H.R. 2104, a bill currently before the U.S. House of Representatives would mandate that only public employees carry out construction inspection functions on all federally funded transportation projects. The bill proposes that such a mandate would identify alleged “conflicts of interest and potential failures to protect public safety and welfare” that might occur if privately employed engineers are given that work.
California’s private engineers vehemently disagree. The whole idea that somehow, all of a sudden, the private engineering firms that can and do perform this work now have ‘conflicts of interest’ or would fall short of ‘providing for public safety’ is ludicrous. Not only is this bill a smoke screen for protecting public union jobs in California and the nation, its premise is based on misinformation which is carefully woven in to the bill.
In fact the entire concept of the bill runs counter to common practices in the industry and is an affront to the high professional standards which California engineers have maintained for decades.
My fellow ACEC California member and engineer Rob Salaber agrees. Rob asks: “Why all of a sudden is the well established system of partnering between the public and private engineering community in question? Simple. At this time of fiscal crisis when everyone is suffering financially, the public unions want all of the work for their members, and U.S. Congressman Bob Filner (D. San Diego) is trying to deliver it to them on a silver platter.”
H.R. 2014 would also directly conflict with Proposition 35, legislation passed by California voters which has withstood two State Supreme Court challenges by California’s public unions since its passage in 2000. At that time, California voters overwhelmingly approved amendment to the California state constitution to give state and local public agencies the choice and authority to use private engineering services, when needed.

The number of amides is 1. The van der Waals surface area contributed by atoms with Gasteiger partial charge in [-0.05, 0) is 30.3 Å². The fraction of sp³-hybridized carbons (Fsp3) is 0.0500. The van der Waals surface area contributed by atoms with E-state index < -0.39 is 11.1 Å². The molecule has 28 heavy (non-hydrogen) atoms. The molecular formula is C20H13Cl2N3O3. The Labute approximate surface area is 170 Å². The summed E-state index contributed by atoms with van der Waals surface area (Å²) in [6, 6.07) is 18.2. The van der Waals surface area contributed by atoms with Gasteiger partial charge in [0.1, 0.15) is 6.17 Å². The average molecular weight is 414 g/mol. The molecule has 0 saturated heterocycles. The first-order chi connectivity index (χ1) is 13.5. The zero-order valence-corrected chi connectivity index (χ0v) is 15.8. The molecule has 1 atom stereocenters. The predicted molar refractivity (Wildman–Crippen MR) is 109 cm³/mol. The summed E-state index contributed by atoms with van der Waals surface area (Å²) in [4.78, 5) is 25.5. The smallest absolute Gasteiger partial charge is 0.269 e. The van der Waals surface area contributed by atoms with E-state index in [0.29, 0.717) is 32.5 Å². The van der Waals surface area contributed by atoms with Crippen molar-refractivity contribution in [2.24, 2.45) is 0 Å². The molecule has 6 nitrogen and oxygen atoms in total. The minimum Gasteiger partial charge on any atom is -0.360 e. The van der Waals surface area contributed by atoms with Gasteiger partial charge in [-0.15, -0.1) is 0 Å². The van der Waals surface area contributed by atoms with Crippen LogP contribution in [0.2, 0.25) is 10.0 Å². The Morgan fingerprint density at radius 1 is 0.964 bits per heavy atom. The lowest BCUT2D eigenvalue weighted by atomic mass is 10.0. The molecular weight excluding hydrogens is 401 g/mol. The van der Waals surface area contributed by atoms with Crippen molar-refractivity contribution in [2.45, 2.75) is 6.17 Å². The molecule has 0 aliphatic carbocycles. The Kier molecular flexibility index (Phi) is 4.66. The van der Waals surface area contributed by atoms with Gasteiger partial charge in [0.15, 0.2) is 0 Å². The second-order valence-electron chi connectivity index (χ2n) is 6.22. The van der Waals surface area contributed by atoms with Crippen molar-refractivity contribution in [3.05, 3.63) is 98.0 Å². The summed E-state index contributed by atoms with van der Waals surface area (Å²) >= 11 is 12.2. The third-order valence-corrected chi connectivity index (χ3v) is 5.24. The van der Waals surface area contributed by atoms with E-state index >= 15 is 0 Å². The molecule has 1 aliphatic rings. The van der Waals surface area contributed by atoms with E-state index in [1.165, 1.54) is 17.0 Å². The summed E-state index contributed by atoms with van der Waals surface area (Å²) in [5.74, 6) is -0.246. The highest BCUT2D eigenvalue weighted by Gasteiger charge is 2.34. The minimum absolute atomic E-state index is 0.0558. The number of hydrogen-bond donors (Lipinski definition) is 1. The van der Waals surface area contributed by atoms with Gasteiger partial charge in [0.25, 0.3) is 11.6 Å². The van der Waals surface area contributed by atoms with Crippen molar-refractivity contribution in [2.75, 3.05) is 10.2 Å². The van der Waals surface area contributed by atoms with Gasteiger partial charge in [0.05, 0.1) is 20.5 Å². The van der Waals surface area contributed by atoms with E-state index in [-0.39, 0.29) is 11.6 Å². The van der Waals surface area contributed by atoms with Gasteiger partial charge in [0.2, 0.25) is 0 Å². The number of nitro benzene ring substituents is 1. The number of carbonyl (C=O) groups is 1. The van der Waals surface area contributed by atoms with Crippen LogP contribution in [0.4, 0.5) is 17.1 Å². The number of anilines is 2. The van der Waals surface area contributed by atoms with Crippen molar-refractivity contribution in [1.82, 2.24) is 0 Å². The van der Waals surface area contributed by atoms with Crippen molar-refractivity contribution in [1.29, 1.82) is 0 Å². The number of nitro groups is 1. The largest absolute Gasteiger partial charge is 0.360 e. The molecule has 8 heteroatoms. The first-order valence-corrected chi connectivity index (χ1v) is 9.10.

Proposition 35 expressly applies to construction services such as inspections as well. It is now regularly used by both state and local agencies to excellent effect to speed up the delivery of badly needed infrastructure projects, including transportation projects. It doesn’t cut corners and it has ensured the continued safety of our citizens.
Numerous surveys of practices in states all around the country demonstrate that the traditional system of using private engineering services is crucial to delivering innovative, on-time and on-budget projects to the public. Allowing only state employees to conduct construction inspection work would slow up the delivery of projects at a time when we desperately need efficiencies, both to keep costs low and deliver projects on time and on budget for minimal disruption to the general public.
America’s private engineers are involved in every phase of every type of transportation
project including planning solutions to reduce congestion, assessing environmental impacts, evaluating and improving the safety and sustainability of roads, bridges and tunnels, designing both simple and complex infrastructure to exceedingly high standards, and, yes, monitoring construction to ensure it complies with approved designs and materials.
This proposed legislation sponsored by U.S. Congressman Bob Filner (D. San Diego) is ill considered, and will result in even greater costs for California taxpayers without any discernible additional value to the state.
Tom Blackburn, Blackburn Consulting
ACEC California President